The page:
This cancer hits smokers more and does not spare women

This cancer hits smokers more and does not spare women
This cancer hits smokers more and does not spare women

Each year in France, it affects between 13,000 and 20,000 new people, mainly men over 60, and causes around 5,000 deaths.

In the absence of a valid systematic screening method, red flags are crucial. “Red urine, I’m moving!”, urges the slogan of the awareness campaign, in reference to the most common first symptom.

Recurrent cystitis – without infection detected when looking for microbes in the urine – or urination problems can also be a warning.

“In Belgium, we have relatively high exposure to cancer risk factors”

Bladder cancer “affects men more often but it is often more serious in women, because symptoms can be misinterpreted and delay the diagnosis”, points out Benjamin Pradère.

A scenario experienced by Catherine, “51 years old for a few days”. “After a bypass (bariatric surgery, editor’s note), I often had blood in my urine. The treating doctor thought it was linked to the operation. It didn’t go away. They sent me to see a gynecologist, who thought of micro periods – because I had an IUD”, she told AFP.

“It dragged on, until contractions and constant pressure on the bladder. Return to the gynecologist, ultrasound, always the hypothesis of micro periods, or urinary infections. After a year, I could no longer hold back “going to the toilet an MRI finally showed a large mass in the bladder”, recalls this Alsatian.

Then, everything happened: “8 hours of operation” to remove “the mass”, announcement of an infiltrating cancer, removal of the bladder, uterus and lymph nodes, chemotherapy and immunotherapy.

Tobacco, pollutants

The former childminder, who does not know “when and where” she will be able to work again “one day”, “no longer has the same life with a bag” (to replace the bladder) and, “not safe from escape”, “carries around with spare clothes and protection”.

“Daily life is fine, but a little too much physical effort triggers stomach cramps,” adds Catherine, who advises, “especially women,” to consult “if there is the slightest doubt.”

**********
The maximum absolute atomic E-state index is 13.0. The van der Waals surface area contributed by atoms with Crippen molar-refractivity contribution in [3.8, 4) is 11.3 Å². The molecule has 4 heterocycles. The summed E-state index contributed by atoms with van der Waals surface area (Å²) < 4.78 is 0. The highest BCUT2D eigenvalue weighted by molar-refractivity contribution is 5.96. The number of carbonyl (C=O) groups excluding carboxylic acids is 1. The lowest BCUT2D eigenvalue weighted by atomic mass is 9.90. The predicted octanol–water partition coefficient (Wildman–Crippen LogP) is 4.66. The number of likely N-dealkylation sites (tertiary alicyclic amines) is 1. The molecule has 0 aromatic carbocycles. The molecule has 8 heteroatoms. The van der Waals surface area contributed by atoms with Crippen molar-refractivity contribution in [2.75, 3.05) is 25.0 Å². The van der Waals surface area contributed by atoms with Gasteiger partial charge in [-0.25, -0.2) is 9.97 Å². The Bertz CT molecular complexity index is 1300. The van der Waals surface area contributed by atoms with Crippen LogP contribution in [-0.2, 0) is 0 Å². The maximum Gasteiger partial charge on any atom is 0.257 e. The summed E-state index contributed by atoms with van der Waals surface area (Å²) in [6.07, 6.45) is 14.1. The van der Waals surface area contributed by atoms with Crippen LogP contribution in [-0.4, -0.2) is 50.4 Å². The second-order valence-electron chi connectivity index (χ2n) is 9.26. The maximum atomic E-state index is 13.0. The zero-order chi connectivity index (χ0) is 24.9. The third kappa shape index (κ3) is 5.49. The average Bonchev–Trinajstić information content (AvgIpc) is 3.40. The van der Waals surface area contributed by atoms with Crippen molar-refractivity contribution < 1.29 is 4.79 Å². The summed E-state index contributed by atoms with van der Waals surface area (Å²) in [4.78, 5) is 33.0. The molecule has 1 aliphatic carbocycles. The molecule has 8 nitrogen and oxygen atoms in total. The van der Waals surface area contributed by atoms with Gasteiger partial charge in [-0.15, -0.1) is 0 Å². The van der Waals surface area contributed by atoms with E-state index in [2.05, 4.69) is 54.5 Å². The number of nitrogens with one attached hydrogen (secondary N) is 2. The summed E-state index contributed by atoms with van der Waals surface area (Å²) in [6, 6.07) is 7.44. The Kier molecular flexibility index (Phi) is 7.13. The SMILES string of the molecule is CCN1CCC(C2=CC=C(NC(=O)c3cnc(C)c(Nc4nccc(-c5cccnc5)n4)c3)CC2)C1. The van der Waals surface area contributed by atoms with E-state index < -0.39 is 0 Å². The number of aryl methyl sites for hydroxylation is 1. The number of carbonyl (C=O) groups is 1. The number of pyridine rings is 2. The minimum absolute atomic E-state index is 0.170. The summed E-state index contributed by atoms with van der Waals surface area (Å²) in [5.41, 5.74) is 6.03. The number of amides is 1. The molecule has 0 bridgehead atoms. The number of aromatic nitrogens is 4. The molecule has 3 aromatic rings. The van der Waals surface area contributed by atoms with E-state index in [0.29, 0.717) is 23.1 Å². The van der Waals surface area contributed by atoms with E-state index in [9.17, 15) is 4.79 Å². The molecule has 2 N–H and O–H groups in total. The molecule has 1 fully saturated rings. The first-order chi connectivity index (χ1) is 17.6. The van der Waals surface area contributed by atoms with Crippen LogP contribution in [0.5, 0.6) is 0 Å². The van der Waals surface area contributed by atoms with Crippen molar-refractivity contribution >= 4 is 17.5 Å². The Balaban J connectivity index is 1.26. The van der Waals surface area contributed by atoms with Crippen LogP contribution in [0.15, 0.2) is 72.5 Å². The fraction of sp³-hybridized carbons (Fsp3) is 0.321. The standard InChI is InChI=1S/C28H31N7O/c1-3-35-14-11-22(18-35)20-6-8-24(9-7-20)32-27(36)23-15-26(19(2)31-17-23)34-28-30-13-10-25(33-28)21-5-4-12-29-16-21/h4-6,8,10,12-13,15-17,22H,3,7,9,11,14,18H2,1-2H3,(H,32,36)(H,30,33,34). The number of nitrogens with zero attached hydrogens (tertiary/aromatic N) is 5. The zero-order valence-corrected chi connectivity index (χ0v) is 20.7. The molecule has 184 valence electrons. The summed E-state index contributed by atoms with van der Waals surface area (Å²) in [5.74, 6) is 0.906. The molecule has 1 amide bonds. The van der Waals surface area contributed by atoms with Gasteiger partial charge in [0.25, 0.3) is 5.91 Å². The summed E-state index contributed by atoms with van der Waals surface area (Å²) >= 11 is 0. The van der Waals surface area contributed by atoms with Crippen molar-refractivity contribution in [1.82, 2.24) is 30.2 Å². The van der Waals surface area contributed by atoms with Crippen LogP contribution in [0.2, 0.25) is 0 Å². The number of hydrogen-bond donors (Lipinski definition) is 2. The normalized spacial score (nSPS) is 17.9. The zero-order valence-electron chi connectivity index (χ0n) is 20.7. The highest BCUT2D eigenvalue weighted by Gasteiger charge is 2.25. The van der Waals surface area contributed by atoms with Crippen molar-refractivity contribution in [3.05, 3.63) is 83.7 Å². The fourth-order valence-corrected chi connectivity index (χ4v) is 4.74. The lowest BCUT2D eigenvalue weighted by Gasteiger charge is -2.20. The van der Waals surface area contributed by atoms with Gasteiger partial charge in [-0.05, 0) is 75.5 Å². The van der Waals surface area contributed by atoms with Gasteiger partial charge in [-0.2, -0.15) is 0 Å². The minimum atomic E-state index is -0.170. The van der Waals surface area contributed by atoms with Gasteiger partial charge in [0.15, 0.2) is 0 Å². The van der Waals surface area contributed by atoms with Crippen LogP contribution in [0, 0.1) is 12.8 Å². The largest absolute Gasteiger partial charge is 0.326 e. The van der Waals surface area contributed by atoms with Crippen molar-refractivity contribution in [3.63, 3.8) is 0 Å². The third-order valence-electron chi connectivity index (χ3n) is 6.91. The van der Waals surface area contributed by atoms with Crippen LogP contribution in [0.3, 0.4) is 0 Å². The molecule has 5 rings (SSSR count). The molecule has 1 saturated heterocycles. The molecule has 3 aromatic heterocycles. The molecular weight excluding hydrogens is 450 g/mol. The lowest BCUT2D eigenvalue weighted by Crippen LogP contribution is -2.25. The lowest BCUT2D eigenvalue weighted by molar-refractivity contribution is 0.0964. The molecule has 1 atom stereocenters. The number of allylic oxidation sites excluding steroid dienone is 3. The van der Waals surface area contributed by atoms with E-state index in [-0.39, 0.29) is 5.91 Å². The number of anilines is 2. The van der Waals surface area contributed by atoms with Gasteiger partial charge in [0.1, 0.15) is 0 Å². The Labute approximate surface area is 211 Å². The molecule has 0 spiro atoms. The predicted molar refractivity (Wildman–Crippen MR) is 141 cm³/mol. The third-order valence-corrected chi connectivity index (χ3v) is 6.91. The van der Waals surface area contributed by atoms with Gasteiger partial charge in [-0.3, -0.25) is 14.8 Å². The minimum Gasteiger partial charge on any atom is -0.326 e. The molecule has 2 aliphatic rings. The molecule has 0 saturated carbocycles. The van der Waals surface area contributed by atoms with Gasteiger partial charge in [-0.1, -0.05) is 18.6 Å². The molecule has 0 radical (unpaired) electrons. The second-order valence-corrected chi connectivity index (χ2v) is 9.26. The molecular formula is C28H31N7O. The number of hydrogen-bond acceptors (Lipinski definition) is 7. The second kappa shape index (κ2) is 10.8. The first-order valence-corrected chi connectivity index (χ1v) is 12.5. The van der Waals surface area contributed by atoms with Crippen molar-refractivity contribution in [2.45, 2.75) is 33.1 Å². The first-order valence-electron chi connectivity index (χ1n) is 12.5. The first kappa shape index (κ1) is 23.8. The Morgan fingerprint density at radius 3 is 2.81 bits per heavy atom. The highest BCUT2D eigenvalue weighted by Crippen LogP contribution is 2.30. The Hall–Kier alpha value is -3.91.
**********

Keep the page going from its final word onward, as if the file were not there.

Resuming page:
Around “a quarter of patients are women” and their “proportion is increasing”, according to the president of the Cancer Vessie France patients’ association, Lori Cirefice.

Among the risk factors, tobacco comes first. The body expels toxins present in the blood via urine, stored in the bladder before evacuation.

“This link between smoking and bladder cancer is little known,” testified Lori Cirefice.

In Europe, the frequency of this cancer has increased in recent years “not only due to an increase in detections, but also an increase in smokers”, according to Benjamin Pradère.

Also be careful with cannabis, warned Yann Neuzillet, surgeon and member of the AFU oncology committee: “young patients arrive for consultation after having been exposed to improbable carcinogens through the consumption of cannabis (…) combined with sometimes n ‘anything, tires, cement…’.

More widespread, “certain exposures, particularly occupational, can lead to bladder cancer: rubber, dyes, paints, cosmetics, certain hydrocarbons, pesticides in large agricultural regions”, underlined the president of the AFU.

During and after cancer, physical exercise is a major asset in the healing process: “It can reduce the risk of recurrence by 20 to 40%”

Although these carcinogens are less present than 20 or 30 years ago in the world of work, people previously exposed remain at risk.

“I was told that my cancer could come from cigarettes, but I also worked in a lot of factories – aluminum rims, baby wipes, cereals, heating and air conditioning for cars… -, so we don’t will never know,” slips Catherine.

In the therapeutic arsenal, several innovations revolve around immunotherapy, which consists of strengthening the body’s defenses against disease.

For patients at a locally advanced stage or with metastases, antibodies targeting certain molecules of cancer cells (“antibody drug conjugates”, ADCs) also seem promising, in combination with chemotherapy and immunotherapy, according to recent studies.



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